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I’m Not UFT President but this is what I would have said:

June 14, 2020 am30 2:01 am

I did not send out a letter to the membership. I’m not the president. But it would have been far better than the letter that did get sent (copied at the bottom of this post. It is an embarrassment.)  Excuse my mediocre writing. But I think the ideas are solid:

Dear UFT members,

With this school year drawing to a close, we remain focused on finishing things out. We have two more weeks of classes, grading, and reports. I believe you have done an exceptional job in the face of nearly impossible circumstances. The mayor and governor don’t call you essential workers, but you are. Two more weeks. And while I am still trying to get you compensated for the Mayor taking your Spring break, he can’t touch your summer. Enjoy it. You’ve earned it. You’ve more than earned it.

September

Some of us, though, need to focus on September. We need to plan for next year. Chapter Leaders, Programmers, and other UFT members who are leaders and planners in your school, we need your help.

Safety First

My highest priority is keeping UFT members safe. I will not compromise on that. We are also desperate to return to some form of live class.  Society at large wants this. But I will not agree to return to buildings unless we are certain our members will be kept safe.

The Department of Education held discussions with the UFT and others. They are proposing reopening school buildings in September. They don’t think we can fully open – neither do I. They think we can follow the social-distancing guidelines established by the U.S. Centers for Disease Control by using a hybrid model of learning.

The Department of Education does not currently have a Workable Plan

Armed with just the rudiments of this idea, not a plan, the Department of Education is attempting to move forward. They created a powerpoint for principals, and sent them a letter directing them to start planning (powerpoint and letter attached). But there is not enough in those documents to say that we have a clear framework. The ideas in the DoE’s powerpoint – I do not think they amount to a workable plan. I doubt as written they could be used to create a workable plan in most schools.

We have a Fallback

Our fallback position – and we do not want this to happen – but our fallback position is that any school without a detailed, workable plan should open in September providing remote instruction.

How can we avoid this fallback? That’s where you come in. We need our best minds on the job. Chapter Leaders and Programmers, work with your Principals and Administrators. Consider all options that occur to you. Do not feel limited by the powerpoint. Dig into the details. See what parts work and what parts don’t.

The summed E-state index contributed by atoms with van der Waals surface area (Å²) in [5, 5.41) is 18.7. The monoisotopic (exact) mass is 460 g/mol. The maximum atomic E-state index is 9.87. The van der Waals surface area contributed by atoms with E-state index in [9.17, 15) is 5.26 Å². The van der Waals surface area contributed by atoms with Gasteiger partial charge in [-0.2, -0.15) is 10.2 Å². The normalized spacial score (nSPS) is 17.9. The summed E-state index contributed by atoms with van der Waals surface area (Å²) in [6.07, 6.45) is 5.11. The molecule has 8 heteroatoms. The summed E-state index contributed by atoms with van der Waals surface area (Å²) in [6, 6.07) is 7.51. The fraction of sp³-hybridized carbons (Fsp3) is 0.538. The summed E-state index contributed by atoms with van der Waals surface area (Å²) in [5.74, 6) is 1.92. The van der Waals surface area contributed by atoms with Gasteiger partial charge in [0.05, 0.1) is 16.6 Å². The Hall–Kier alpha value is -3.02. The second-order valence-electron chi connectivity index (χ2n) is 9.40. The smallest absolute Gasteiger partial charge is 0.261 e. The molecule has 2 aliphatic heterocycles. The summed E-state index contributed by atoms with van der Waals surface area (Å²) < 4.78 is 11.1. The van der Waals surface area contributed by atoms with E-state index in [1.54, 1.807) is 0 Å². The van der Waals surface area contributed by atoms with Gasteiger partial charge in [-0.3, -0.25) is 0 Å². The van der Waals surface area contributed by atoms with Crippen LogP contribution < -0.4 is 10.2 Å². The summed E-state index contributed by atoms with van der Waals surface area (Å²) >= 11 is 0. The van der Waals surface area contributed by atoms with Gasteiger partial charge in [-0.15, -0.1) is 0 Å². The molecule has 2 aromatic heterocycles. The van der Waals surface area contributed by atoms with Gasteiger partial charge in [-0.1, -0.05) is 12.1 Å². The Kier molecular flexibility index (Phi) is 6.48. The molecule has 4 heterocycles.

This is a full-court press. Expect that the work will be hard, and drag through the summer. You will hit dead ends, and keep going. We are trying to do something that has not been done before – have on the job teacher leaders and planners rethink how and when students enter schools, and how and when teachers teach them, for a system the size of the entire state of Rhode Island. We are creating a Manhattan Project for scheduling schools in a pandemic.

The UFT Will Coordinate Distributed Planning

I want you to share your findings, both what might work, what is promising, and where obstacles occur with X. X will be the UFT point person for planning for September. X will take an idea that has promise in one school and share it with other schools. Likewise, as we encounter surprising difficulties, X will share those out. X will link our best planning minds across the city, making sure that insights and progress are shared, and that we are not reinventing the wheel 1800 times.

As we begin to create plans that work, I want you to pull them apart, look for every weakness. We need you to use your unique knowledge of your school to find things that an outsider would not notice. Before we put our members in a building, we want to have considered as many angles as possible.

If in the next weeks, or more likely over the summer, your school does believe that it has found a plan that works, there will still be more to do. The UFT’s safety department will review the plan, and we will ask a public health expert to perform the same work in parallel. We will not allow UFT members to work under a plan that has not been approved by both the UFT’s Safety department and an outside public health expert.

Current Ideas

The Department of Education proposes keeping the number of people in each school building significantly lower and establishing practices and policies in schools that keep the intermingling of large groups of people to a minimum. These seem like necessary conditions.

A  hybrid model of learning might have students in schools for part of the time and continue learning remotely for the rest. A team approach is possible, with one set of staff members assigned to work with each cohort of students. The number of cohorts at each school might be determined by how many people your school building can safely accommodate combined with decisions regarding the use of nontraditional space for instruction.

Current Challenges

With social distancing restrictions in place, an A/B rotation is unlikely to work in many schools. Morning entry will be a logistical challenge. Lunch and bathroom use will be challenges. Stairways and elevators must be addressed. We believe the state will give us waivers on seat time, but that needs to be confirmed. Teachers will need time and space for remote instruction. The list of challenges is extensive, and in the coming days we will flesh it out further.